The difference between a farmer and his wife and a 21st century complementarian is this: the farmer and his wife did what they did because it worked.  They were raising crops and livestock and children, and their life was in the land.  Every year, they planted their livelihood in the ground in an earthy leap of faith that most of us have never had to take.  They didn’t have time to theorize from their wealthy, government safety-net supported, megachurch attending, paid by a seminary or church, privileged position.  This wass as true of first century farmers and shepherds as early twentieth century farmers.

The complementarian movement isn’t returning us to some pre-industrial idyll.  At best, it’s sanctifying the white-upper-class privileged gender roles of an idealized 1950’s.  At worst, it’s dragging us back to old Greco-Roman house codes.  Some complementarians, like Douglas Wilson, Steve Wilkins, and George Grant, have even ventured into slavery apologetics.

As bizarre as that seems in this day and time (paleo-confederate?  Really?), it really is the natural, logical conclusion of God-ordained male dominance.  After all, the passages that teach women to submit are always located near passages giving slaves the same instruction.  The Greco-Roman households Paul wrote to were ruled by men, with wives having more status, but no more freedom or authority, than slaves.  Paul’s admonitions to mutual submission upended the heart of this one-sided power-structure, but in the interest of civil peace, he urged Christians not to flout the laws and customs of his day.  Twenty centuries later, we can do better.

They quote Paul, but they recreate themselves in the image of Ward Cleaver and seek to forge women into the image of June Cleaver, using the Bible as a hammer and tradition as an anvil.  They claim tradition, but in truth, lack all authenticity.  Past social arrangements were based on physical and economic necessities.  Past social arrangements made survival possible.  They may not have been just, but they were necessary.  This?  This is the retrograde fantasy, a dangerous escape from modernity.

Sold! (Wrestling the Angel of Consumerism)

X-Box 260

This is my X-Box. There are many like it, but this one is mine.

My longtime friend Paul, a preacher, responded to my last post, and I think what he had to say was important.  He pointed out that it’s not just the ministers that are responsible for consumerism and massive spending in American churches.  In my experience, he’s right.  Sure, there are the occasional music ministers who spend $10,000 in lighting for a Christmas musical for a church with 250 members.  But most of the time, it’s actually the congregation that controls the purse strings.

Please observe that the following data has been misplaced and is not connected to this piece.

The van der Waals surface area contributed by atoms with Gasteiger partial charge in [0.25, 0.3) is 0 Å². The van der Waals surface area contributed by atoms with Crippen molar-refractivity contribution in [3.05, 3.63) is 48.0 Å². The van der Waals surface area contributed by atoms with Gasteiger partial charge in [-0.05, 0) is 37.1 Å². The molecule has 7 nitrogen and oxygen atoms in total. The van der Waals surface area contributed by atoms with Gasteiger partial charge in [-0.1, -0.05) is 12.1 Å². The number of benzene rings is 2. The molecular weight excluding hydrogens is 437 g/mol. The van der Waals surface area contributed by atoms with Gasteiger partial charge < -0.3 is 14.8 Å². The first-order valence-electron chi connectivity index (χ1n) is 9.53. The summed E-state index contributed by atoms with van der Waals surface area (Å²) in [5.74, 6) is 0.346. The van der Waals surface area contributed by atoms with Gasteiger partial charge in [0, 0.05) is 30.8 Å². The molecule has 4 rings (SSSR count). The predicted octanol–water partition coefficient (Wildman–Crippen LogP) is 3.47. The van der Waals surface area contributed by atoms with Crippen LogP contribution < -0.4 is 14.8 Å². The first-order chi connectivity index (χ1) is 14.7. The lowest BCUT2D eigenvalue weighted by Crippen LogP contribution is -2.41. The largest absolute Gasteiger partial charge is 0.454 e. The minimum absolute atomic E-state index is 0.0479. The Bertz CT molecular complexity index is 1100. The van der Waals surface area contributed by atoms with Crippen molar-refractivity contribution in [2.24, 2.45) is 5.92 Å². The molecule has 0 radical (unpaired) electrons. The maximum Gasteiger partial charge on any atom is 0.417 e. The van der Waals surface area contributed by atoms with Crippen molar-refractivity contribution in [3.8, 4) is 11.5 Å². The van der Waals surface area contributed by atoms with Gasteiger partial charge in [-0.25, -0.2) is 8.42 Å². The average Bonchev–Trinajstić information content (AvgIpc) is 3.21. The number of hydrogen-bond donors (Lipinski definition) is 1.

It’s the congregation that votes “yes” on gaudy church palaces.  It’s the congregation that says “yeah, let’s spend $5 million to move from the city center to the ritzy suburb.”  They’re not saying “we have no responsibility to this city or to the poor,” well, not out loud, but their actions sure look like it.

[I hadn’t actually meant to imply that it was the preachers’ fault, but I can certainly see how it looks that way.  Using the term “ecclesiastical bling” was probably my main mistake.  It serves me right for putting an attempt at wit above accuracy:  that path leads to Ann Coulter territory.]

The truth is, we’ve all been soaking in consumerism our entire lives.  Even the 116 year old woman can’t remember a time when producers sought to fill needs, rather than manufacture wants.  Newspaper ads as far back as the 1890’s sold health and beauty aids of various types, using loaded language to make people feel insufficient without the products.

Of course, the media of transmission and frequency of contact have increased.  With smart phones advertisements can reach us even when we’re not in front of a television.  And their message is, uniformly, you are not good enough without our products.

The truth is, we’re all so deeply permeated by consumerism we don’t even realize it.  I’m thirty-seven years old, and I only recently realized how much I let piddling earthly wants pull me around.  And I think most people don’t even bother to consider it.  We may tithe, but we don’t push the church to use the tithe wisely.

Thunder may strike with me quoting John Piper, but he’s right: for most middle-class American Christians, giving only the tithe is robbing God.  I’d add that giving the tithe and encouraging the church use it selfishly is also robbing God.

But we’re so sucked-under by consumerism that we don’t even see our own selfishness.  My wants are so often so piddly – a new video game, a new movie, a new (or more accurately, an old and interesting) gun for my collection, a nice meal out.  And all of those are fine, until I count up how much I spend per year on stuff I won’t even care about in a few years’ time, and how little of my income goes to things that are, in some way, eternal.  I get mad at myself. And then I think that our churches are doing basically the same things, and I get mad at everyone.